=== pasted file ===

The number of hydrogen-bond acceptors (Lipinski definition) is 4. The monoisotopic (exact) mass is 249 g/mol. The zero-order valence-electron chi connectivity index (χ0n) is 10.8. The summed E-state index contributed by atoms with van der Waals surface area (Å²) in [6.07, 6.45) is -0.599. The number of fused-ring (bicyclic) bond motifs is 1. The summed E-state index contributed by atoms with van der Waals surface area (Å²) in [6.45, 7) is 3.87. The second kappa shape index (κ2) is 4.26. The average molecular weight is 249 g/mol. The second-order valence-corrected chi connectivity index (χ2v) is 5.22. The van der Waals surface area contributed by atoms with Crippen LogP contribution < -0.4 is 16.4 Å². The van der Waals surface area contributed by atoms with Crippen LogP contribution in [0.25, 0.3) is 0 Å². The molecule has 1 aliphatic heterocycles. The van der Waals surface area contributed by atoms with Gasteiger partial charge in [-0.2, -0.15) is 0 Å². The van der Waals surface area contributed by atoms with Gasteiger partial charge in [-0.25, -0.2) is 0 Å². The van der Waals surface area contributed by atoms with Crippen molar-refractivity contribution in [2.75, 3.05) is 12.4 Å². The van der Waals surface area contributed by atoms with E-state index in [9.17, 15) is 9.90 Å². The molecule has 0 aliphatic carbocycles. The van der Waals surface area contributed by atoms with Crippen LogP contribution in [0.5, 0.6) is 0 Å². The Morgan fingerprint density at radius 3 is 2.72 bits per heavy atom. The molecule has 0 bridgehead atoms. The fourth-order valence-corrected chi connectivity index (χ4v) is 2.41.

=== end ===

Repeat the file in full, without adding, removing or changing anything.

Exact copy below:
The number of hydrogen-bond acceptors (Lipinski definition) is 4. The monoisotopic (exact) mass is 249 g/mol. The zero-order valence-electron chi connectivity index (χ0n) is 10.8. The summed E-state index contributed by atoms with van der Waals surface area (Å²) in [6.07, 6.45) is -0.599. The number of fused-ring (bicyclic) bond motifs is 1. The summed E-state index contributed by atoms with van der Waals surface area (Å²) in [6.45, 7) is 3.87. The second kappa shape index (κ2) is 4.26. The average molecular weight is 249 g/mol. The second-order valence-corrected chi connectivity index (χ2v) is 5.22. The van der Waals surface area contributed by atoms with Crippen LogP contribution < -0.4 is 16.4 Å². The van der Waals surface area contributed by atoms with Crippen LogP contribution in [0.25, 0.3) is 0 Å². The molecule has 1 aliphatic heterocycles. The van der Waals surface area contributed by atoms with Gasteiger partial charge in [-0.2, -0.15) is 0 Å². The van der Waals surface area contributed by atoms with Gasteiger partial charge in [-0.25, -0.2) is 0 Å². The van der Waals surface area contributed by atoms with Crippen molar-refractivity contribution in [2.75, 3.05) is 12.4 Å². The van der Waals surface area contributed by atoms with E-state index in [9.17, 15) is 9.90 Å². The molecule has 0 aliphatic carbocycles. The van der Waals surface area contributed by atoms with Crippen LogP contribution in [0.5, 0.6) is 0 Å². The Morgan fingerprint density at radius 3 is 2.72 bits per heavy atom. The molecule has 0 bridgehead atoms. The fourth-order valence-corrected chi connectivity index (χ4v) is 2.41.